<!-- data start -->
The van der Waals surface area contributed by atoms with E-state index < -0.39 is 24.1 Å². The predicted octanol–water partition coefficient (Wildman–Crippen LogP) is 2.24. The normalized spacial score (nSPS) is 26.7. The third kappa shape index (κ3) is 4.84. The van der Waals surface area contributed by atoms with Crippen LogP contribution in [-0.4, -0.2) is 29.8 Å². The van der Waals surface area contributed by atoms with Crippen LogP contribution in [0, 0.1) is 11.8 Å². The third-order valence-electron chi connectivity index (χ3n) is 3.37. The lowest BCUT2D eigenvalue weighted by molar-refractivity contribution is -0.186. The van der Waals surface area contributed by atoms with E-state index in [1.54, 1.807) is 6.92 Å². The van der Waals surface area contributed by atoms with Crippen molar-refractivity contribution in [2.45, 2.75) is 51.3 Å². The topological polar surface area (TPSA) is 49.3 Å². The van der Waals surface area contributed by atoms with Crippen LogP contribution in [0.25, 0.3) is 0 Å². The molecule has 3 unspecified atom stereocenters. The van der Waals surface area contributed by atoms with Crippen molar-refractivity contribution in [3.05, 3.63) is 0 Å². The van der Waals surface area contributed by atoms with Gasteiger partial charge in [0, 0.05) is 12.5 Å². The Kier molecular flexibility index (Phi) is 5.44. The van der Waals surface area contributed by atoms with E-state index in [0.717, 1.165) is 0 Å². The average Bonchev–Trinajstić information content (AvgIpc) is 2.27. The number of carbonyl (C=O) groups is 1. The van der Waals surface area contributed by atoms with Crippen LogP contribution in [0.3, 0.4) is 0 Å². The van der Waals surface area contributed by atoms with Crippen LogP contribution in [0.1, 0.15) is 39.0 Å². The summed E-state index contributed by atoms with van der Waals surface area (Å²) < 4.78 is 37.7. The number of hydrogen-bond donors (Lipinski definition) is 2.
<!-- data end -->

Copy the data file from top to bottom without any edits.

The van der Waals surface area contributed by atoms with E-state index < -0.39 is 24.1 Å². The predicted octanol–water partition coefficient (Wildman–Crippen LogP) is 2.24. The normalized spacial score (nSPS) is 26.7. The third kappa shape index (κ3) is 4.84. The van der Waals surface area contributed by atoms with Crippen LogP contribution in [-0.4, -0.2) is 29.8 Å². The van der Waals surface area contributed by atoms with Crippen LogP contribution in [0, 0.1) is 11.8 Å². The third-order valence-electron chi connectivity index (χ3n) is 3.37. The lowest BCUT2D eigenvalue weighted by molar-refractivity contribution is -0.186. The van der Waals surface area contributed by atoms with E-state index in [1.54, 1.807) is 6.92 Å². The van der Waals surface area contributed by atoms with Crippen molar-refractivity contribution in [2.45, 2.75) is 51.3 Å². The topological polar surface area (TPSA) is 49.3 Å². The van der Waals surface area contributed by atoms with Crippen LogP contribution in [0.25, 0.3) is 0 Å². The molecule has 3 unspecified atom stereocenters. The van der Waals surface area contributed by atoms with Crippen molar-refractivity contribution in [3.05, 3.63) is 0 Å². The van der Waals surface area contributed by atoms with Gasteiger partial charge in [0, 0.05) is 12.5 Å². The Kier molecular flexibility index (Phi) is 5.44. The van der Waals surface area contributed by atoms with E-state index in [0.717, 1.165) is 0 Å². The average Bonchev–Trinajstić information content (AvgIpc) is 2.27. The number of carbonyl (C=O) groups is 1. The van der Waals surface area contributed by atoms with Crippen LogP contribution in [0.3, 0.4) is 0 Å². The van der Waals surface area contributed by atoms with Crippen LogP contribution in [0.1, 0.15) is 39.0 Å². The summed E-state index contributed by atoms with van der Waals surface area (Å²) < 4.78 is 37.7. The number of hydrogen-bond donors (Lipinski definition) is 2.